Friday, January 30, 2015

Demand Draft (DD)

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Demand Draft
It is a negotiable instrument similar to a bill of exchange, with some special features.

Demand Draft or DD is always issued by a bank (drawer) on behalf of its customers after taking the amount from him/her. The bank then directs another bank or its own branches (drawee) to pay a certain sum (the amount received from the customer) to the specified party (payee, whom the customer wants to pay).

You could think that why would you use a Demand Draft instead of a Cheque. There are few good reasons behind it -

  • Before issuing a DD, the bank will take the amount (advance payment) from the customer, i.e., the payment is guaranteed. But in case of Cheque, it could bounce, if the account of the customer doesn't have sufficient balance in it. So, to eliminate the risk, the payee could ask you to provide a DD instead of a Cheque.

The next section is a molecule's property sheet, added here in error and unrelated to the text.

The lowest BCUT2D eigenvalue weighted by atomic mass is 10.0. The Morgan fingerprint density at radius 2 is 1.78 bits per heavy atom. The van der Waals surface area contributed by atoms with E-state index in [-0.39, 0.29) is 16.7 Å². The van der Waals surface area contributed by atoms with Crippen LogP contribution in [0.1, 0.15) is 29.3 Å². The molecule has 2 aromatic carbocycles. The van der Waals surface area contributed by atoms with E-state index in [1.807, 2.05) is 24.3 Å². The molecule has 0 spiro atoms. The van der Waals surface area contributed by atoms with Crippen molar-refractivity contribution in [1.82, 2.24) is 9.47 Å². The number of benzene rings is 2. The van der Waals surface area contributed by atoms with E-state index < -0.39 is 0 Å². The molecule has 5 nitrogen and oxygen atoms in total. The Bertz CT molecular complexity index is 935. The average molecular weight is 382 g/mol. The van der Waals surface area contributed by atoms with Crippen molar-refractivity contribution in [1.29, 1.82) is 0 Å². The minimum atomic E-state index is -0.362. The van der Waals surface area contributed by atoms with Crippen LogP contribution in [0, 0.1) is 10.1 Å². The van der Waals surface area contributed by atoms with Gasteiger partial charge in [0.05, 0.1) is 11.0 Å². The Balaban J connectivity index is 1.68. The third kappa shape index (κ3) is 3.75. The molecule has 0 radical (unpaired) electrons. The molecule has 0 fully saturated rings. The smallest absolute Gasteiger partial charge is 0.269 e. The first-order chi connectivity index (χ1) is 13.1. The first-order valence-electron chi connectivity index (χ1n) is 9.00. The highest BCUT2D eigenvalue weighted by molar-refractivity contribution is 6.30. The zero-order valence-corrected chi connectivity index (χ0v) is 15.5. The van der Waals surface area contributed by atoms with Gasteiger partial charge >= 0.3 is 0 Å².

• For issuing a DD, you don't need a bank account, you can go to the bank counter, and issue it. But cheque is inherently related with a bank account.

Now, try to understand about the differences between a Demand Draft and a Cheque -


Demand Draft (DD)
Cheque
Parties
Drawer – bank only (individual pays), Drawee – Same or other banks, Payee – any party
Drawer – individual/ac holder, Drawee – banker of individual, Payee – any party
Negotiability
DD can only be made payable to a specified party, also known as pay to order
Cheques can also be made payable to the bearer, along with pay to order
Payments
Orders of payment by a bank to another bank
Orders of payment from an account holder to the bank
Honor
Always honored, because already paid
Can be dishonored, depending on account balance
Guarantee
Issuer party is backed by a bank guarantee
Issuer party is liable to the cheque and not backed by a bank guarantee
Defined
Not precisely defined in NIA Act
NIA Act, 1881

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